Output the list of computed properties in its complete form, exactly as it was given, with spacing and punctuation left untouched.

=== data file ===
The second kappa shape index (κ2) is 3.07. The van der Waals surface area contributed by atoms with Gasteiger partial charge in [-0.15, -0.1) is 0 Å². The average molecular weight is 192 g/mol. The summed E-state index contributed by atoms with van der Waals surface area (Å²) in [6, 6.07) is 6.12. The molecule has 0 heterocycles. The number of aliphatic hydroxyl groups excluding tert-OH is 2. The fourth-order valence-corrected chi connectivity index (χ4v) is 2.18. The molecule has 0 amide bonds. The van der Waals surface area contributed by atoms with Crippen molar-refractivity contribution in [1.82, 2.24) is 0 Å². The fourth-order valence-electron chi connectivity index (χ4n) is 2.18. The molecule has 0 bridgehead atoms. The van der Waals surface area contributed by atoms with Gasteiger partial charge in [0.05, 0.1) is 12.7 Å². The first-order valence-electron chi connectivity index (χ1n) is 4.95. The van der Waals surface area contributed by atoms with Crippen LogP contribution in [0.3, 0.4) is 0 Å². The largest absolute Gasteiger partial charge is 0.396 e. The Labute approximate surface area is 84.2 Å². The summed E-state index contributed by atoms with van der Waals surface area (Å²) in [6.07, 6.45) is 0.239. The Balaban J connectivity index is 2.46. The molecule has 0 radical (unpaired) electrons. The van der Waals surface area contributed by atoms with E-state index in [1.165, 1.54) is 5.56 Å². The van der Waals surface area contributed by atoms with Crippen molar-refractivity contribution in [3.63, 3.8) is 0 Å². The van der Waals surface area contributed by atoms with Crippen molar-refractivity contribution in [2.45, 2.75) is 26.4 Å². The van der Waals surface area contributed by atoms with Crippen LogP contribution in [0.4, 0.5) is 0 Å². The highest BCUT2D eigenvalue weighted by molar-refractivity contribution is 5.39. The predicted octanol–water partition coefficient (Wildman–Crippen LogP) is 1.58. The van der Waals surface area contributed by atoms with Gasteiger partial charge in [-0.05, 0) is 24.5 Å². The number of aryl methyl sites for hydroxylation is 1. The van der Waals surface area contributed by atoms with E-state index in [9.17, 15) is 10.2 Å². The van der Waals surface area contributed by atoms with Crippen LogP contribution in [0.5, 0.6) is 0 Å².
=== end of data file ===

The second kappa shape index (κ2) is 3.07. The van der Waals surface area contributed by atoms with Gasteiger partial charge in [-0.15, -0.1) is 0 Å². The average molecular weight is 192 g/mol. The summed E-state index contributed by atoms with van der Waals surface area (Å²) in [6, 6.07) is 6.12. The molecule has 0 heterocycles. The number of aliphatic hydroxyl groups excluding tert-OH is 2. The fourth-order valence-corrected chi connectivity index (χ4v) is 2.18. The molecule has 0 amide bonds. The van der Waals surface area contributed by atoms with Crippen molar-refractivity contribution in [1.82, 2.24) is 0 Å². The fourth-order valence-electron chi connectivity index (χ4n) is 2.18. The molecule has 0 bridgehead atoms. The van der Waals surface area contributed by atoms with Gasteiger partial charge in [0.05, 0.1) is 12.7 Å². The first-order valence-electron chi connectivity index (χ1n) is 4.95. The van der Waals surface area contributed by atoms with Crippen LogP contribution in [0.3, 0.4) is 0 Å². The largest absolute Gasteiger partial charge is 0.396 e. The Labute approximate surface area is 84.2 Å². The summed E-state index contributed by atoms with van der Waals surface area (Å²) in [6.07, 6.45) is 0.239. The Balaban J connectivity index is 2.46. The molecule has 0 radical (unpaired) electrons. The van der Waals surface area contributed by atoms with E-state index in [1.165, 1.54) is 5.56 Å². The van der Waals surface area contributed by atoms with Crippen molar-refractivity contribution in [3.63, 3.8) is 0 Å². The van der Waals surface area contributed by atoms with Crippen molar-refractivity contribution in [2.45, 2.75) is 26.4 Å². The van der Waals surface area contributed by atoms with Crippen LogP contribution in [0.4, 0.5) is 0 Å². The highest BCUT2D eigenvalue weighted by molar-refractivity contribution is 5.39. The predicted octanol–water partition coefficient (Wildman–Crippen LogP) is 1.58. The van der Waals surface area contributed by atoms with Gasteiger partial charge in [-0.05, 0) is 24.5 Å². The number of aryl methyl sites for hydroxylation is 1. The van der Waals surface area contributed by atoms with E-state index in [9.17, 15) is 10.2 Å². The van der Waals surface area contributed by atoms with Crippen LogP contribution in [0.5, 0.6) is 0 Å².